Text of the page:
How To Trade Using Put-Call Ratio?

A put-call ratio divides put options by call options to indicate directional bets for a particular asset. Using the put call ratio indicator, investors consider buying securities when the output is low and vice-versa. It also helps traders understand the level of risk involved in securities trading. The put call ratio trading strategy in the options market can include:

Put call ratio trading

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#1 – Strike Price

Also known as per strike, the strike priceStrike PriceExercise price or strike price refers to the price at which the underlying stock is purchased or sold by the persons trading in the options of calls & puts available in the derivative trading. Thus, the exercise price is a term used in the derivative market.read more is the best way to assess the PCR when trading illiquid assets. It is the price at which assets are sold (put option) and bought (call option). Since illiquid options tend to have lower trading volumes, retail traders use this measurement.

#2 – Trading Volume

Here, traders consider the strike price and expiry date for a given asset to get the trading volumes for put and call options. It is a helpful indicator for directional price movements in the broader perspective. Traders trade based on what most strike prices suggest (bearish or bullish).

#3 – Open Interest

Outstanding contracts or open interest give a clear picture of the market movement. When applied to PCR, it lets investors evaluate trading volume in the put and call options within a defined period. Increased open interest means that money is flowing in the market. A decline in it indicates that money is moving out of the market.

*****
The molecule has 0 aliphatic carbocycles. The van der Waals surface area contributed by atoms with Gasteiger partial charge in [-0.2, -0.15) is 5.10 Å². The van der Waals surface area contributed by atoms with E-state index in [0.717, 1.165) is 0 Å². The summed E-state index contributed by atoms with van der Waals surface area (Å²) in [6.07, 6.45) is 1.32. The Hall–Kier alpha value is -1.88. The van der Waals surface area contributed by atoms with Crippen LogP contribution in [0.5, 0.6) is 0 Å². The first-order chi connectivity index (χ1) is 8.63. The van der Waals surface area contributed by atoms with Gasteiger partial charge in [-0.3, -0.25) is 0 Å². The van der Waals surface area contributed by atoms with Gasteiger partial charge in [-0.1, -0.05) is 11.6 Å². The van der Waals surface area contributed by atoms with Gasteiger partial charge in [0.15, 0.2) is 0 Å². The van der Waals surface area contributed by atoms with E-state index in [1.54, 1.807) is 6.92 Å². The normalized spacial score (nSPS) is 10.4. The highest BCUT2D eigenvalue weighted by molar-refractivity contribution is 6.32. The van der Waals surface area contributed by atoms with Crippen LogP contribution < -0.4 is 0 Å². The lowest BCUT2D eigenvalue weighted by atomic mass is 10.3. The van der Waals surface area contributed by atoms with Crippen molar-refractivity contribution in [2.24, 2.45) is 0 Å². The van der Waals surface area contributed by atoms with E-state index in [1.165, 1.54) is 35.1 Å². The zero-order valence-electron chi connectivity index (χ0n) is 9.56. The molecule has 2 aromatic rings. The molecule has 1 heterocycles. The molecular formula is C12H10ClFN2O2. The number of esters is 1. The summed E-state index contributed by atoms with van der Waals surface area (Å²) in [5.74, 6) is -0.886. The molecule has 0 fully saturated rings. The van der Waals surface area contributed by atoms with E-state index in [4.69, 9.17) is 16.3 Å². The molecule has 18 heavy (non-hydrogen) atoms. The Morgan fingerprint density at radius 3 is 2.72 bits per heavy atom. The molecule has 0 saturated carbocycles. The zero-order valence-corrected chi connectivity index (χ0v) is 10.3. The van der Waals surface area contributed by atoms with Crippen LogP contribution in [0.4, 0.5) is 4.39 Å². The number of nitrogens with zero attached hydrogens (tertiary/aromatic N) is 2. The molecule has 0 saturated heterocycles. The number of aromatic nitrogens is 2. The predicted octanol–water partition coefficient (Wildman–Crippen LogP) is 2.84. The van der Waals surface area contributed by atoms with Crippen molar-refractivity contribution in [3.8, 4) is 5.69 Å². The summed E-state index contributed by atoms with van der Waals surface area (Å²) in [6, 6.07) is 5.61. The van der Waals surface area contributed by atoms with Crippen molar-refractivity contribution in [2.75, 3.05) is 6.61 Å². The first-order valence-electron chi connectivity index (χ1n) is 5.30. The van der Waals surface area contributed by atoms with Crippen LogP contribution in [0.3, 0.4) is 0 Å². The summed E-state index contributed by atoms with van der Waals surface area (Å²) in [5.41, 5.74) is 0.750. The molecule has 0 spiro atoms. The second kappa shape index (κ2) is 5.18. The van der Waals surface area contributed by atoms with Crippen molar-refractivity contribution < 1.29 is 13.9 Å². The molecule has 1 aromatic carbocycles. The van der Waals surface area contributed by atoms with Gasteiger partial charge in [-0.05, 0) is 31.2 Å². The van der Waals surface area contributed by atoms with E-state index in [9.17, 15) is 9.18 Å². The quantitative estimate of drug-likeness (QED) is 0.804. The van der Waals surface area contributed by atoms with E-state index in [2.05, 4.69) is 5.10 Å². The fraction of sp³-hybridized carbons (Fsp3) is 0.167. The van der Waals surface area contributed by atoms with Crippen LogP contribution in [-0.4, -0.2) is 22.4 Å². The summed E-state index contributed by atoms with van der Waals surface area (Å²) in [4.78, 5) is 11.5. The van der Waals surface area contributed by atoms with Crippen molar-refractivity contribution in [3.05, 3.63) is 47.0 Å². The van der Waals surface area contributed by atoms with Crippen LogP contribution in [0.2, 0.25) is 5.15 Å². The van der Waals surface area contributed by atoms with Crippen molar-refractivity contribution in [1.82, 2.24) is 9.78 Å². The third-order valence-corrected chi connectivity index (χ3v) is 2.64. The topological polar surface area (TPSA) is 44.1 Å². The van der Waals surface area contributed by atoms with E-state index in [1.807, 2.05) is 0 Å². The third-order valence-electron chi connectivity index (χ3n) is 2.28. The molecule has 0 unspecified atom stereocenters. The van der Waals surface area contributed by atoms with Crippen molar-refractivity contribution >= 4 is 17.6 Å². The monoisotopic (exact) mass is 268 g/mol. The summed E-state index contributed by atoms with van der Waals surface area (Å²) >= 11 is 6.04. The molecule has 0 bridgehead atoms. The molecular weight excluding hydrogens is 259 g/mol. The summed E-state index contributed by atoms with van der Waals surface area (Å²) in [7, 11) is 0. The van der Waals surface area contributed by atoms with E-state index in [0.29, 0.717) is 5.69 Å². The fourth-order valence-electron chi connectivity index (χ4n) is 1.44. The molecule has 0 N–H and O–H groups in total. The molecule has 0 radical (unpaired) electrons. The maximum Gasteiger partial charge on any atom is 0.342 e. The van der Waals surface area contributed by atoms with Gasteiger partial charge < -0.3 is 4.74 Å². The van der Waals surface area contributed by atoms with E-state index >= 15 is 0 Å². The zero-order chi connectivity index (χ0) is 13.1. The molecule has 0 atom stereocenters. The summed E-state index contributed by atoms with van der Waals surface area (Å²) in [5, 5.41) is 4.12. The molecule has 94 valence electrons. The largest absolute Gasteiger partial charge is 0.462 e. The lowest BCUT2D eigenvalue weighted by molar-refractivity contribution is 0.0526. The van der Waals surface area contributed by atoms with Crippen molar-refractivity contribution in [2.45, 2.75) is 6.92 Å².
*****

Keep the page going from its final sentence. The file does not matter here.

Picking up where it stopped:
Frequently Asked Questions (FAQs)

What are the different types of Put-Call Ratios?

There are two main types of Put-Call Ratios: the Total Put-Call Ratio and the Open Interest Put-Call Ratio. The Total Put-Call Ratio considers the total number of traded put and call options. At the same time, the Open Interest Put-Call Ratio focuses on the open interest, which represents the total number of outstanding put and call option contracts. 

How can the Put-Call Ratio be used for market timing? 

The Put-Call Ratio can be used as a contrarian indicator for market timing. When the ratio reaches extreme levels, such as unusually high or low readings, it may signal a potential reversal in the market. For example, an excessively high Put-Call Ratio may suggest excessive fear and a potential buying opportunity. At the same time, an extremely low ratio may indicate complacency or excessive optimism and a potential selling opportunity.

What are the limitations of using the Put-Call Ratio? 

While the Put-Call Ratio is a useful tool, it has some limitations. It is important to consider that options trading does not represent the entire market, as it involves a specific subset of market participants. Additionally, the ratio does not provide information about the magnitude or timing of potential price movements.

This has been a guide to Put-Call Ratio and its meaning. Here we discuss how it works, along with formulas, examples, and how to trade it. You can learn more from the following articles –